Monday, December 31, 2012

Children's Antique Sleigh

This year's most extravagant Christmas present was something that turned up in a local antique shop, a picker's rescue from an old, old house. It took my breath away when I saw it, and so after some budgetary soul-searching, it lived in layaway for a few months, making it out just in time to go under the tree (and just before our big snowfall came.)

This children's sleigh dates circa the 1870s. 30 inches long, the little sleigh is all-original, with much of its beautiful stenciling still intact. What makes it really special is its shape. Nineteenth century children's sleighs sometimes came in novelty shapes, most frequently a swan; this, however, is the only one I've ever seen in the shape of a lady's shoe.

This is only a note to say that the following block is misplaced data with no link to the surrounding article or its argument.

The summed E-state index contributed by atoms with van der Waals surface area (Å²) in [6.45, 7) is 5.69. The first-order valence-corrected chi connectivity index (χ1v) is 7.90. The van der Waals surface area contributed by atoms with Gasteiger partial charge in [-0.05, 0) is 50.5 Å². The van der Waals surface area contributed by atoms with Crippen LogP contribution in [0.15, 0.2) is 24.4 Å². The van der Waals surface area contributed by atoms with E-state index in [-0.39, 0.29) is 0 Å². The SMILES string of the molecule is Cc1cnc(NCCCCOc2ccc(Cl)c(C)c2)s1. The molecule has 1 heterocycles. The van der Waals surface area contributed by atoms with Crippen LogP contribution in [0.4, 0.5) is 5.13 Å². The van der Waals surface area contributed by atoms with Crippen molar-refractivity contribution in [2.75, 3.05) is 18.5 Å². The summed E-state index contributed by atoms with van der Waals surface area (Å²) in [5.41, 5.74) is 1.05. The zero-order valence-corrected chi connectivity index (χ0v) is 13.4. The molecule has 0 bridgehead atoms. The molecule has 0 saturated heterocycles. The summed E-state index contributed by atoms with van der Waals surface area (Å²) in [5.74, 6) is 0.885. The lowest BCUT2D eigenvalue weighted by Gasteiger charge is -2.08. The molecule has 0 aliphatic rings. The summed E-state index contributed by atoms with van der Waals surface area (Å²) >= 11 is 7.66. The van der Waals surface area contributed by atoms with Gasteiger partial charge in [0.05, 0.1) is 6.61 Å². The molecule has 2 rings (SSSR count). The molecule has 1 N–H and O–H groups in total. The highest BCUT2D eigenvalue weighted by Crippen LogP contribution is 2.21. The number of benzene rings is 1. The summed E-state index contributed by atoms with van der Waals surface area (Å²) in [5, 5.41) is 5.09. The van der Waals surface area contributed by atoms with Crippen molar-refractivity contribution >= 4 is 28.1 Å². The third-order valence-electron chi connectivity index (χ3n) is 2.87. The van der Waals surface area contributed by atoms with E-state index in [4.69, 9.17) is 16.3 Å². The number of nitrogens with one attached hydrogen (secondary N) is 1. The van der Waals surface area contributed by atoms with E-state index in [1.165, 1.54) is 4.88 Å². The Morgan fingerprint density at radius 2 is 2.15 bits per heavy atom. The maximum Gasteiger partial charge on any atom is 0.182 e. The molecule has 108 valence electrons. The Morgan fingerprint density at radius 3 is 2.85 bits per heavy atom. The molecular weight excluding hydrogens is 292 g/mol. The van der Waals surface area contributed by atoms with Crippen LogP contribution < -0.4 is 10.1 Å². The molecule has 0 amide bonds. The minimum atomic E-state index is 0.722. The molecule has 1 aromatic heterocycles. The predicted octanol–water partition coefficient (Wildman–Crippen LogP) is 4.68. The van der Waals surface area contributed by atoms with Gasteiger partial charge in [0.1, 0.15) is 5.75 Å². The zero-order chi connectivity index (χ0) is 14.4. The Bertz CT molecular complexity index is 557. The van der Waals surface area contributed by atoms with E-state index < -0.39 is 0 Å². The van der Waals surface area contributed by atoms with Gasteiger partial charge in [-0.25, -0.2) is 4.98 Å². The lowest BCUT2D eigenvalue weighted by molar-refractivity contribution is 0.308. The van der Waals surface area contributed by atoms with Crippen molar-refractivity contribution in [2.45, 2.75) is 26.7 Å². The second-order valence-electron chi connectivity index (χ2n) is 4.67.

See the shoe? It forms the side of the sleigh, white with yellow and red outlining:

The sleigh has seen heavy use and was coated in coal dust from decades of cellar storage, but many beautiful details remain:

I've loaded the sleigh up with antique doll and teddy bear passengers, all ready for a ride:

German Miniature Wooden Toy Village

One of my favorite presents this Christmas came from an antique shop in northern Michigan, where it was found stashed in an old stationery box.

This wooden playset represents some 400 years of toymaking history. Little villages like this one have been made in Germany for centuries, turned out originally in cottage industries that flourished during the long cold winters in the Erzgebirge and Groden Valley regions.